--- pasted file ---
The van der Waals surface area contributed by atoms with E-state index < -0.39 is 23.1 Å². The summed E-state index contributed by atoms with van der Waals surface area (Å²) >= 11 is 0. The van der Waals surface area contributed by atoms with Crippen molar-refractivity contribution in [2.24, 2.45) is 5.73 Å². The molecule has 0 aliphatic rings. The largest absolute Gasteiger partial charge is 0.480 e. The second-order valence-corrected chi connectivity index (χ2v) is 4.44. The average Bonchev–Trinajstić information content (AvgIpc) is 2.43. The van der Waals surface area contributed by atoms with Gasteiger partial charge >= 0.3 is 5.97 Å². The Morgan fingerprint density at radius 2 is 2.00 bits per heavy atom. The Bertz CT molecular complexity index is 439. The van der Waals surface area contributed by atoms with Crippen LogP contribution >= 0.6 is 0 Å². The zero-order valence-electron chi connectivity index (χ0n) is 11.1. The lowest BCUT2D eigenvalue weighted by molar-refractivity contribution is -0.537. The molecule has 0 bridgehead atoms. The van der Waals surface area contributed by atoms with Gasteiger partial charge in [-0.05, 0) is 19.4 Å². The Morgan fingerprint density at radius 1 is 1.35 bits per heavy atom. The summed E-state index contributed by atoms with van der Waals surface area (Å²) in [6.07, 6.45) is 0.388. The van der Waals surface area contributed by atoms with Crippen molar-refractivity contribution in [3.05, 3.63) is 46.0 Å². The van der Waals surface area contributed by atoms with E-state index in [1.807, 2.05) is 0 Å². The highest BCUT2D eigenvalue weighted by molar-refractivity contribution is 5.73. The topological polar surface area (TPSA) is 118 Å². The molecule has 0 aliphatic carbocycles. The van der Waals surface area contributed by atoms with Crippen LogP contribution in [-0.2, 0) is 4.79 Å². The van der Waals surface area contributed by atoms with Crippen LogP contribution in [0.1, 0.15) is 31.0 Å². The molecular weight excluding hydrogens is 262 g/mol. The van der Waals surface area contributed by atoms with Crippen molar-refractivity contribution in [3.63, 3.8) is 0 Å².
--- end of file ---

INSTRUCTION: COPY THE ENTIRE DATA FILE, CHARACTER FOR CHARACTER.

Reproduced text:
The van der Waals surface area contributed by atoms with E-state index < -0.39 is 23.1 Å². The summed E-state index contributed by atoms with van der Waals surface area (Å²) >= 11 is 0. The van der Waals surface area contributed by atoms with Crippen molar-refractivity contribution in [2.24, 2.45) is 5.73 Å². The molecule has 0 aliphatic rings. The largest absolute Gasteiger partial charge is 0.480 e. The second-order valence-corrected chi connectivity index (χ2v) is 4.44. The average Bonchev–Trinajstić information content (AvgIpc) is 2.43. The van der Waals surface area contributed by atoms with Gasteiger partial charge >= 0.3 is 5.97 Å². The Morgan fingerprint density at radius 2 is 2.00 bits per heavy atom. The Bertz CT molecular complexity index is 439. The van der Waals surface area contributed by atoms with Crippen LogP contribution >= 0.6 is 0 Å². The zero-order valence-electron chi connectivity index (χ0n) is 11.1. The lowest BCUT2D eigenvalue weighted by molar-refractivity contribution is -0.537. The molecule has 0 bridgehead atoms. The van der Waals surface area contributed by atoms with Gasteiger partial charge in [-0.05, 0) is 19.4 Å². The Morgan fingerprint density at radius 1 is 1.35 bits per heavy atom. The summed E-state index contributed by atoms with van der Waals surface area (Å²) in [6.07, 6.45) is 0.388. The van der Waals surface area contributed by atoms with Crippen molar-refractivity contribution in [3.05, 3.63) is 46.0 Å². The van der Waals surface area contributed by atoms with E-state index in [1.807, 2.05) is 0 Å². The highest BCUT2D eigenvalue weighted by molar-refractivity contribution is 5.73. The topological polar surface area (TPSA) is 118 Å². The molecule has 0 aliphatic carbocycles. The van der Waals surface area contributed by atoms with Crippen LogP contribution in [-0.2, 0) is 4.79 Å². The van der Waals surface area contributed by atoms with Crippen LogP contribution in [0.1, 0.15) is 31.0 Å². The molecular weight excluding hydrogens is 262 g/mol. The van der Waals surface area contributed by atoms with Crippen molar-refractivity contribution in [3.63, 3.8) is 0 Å².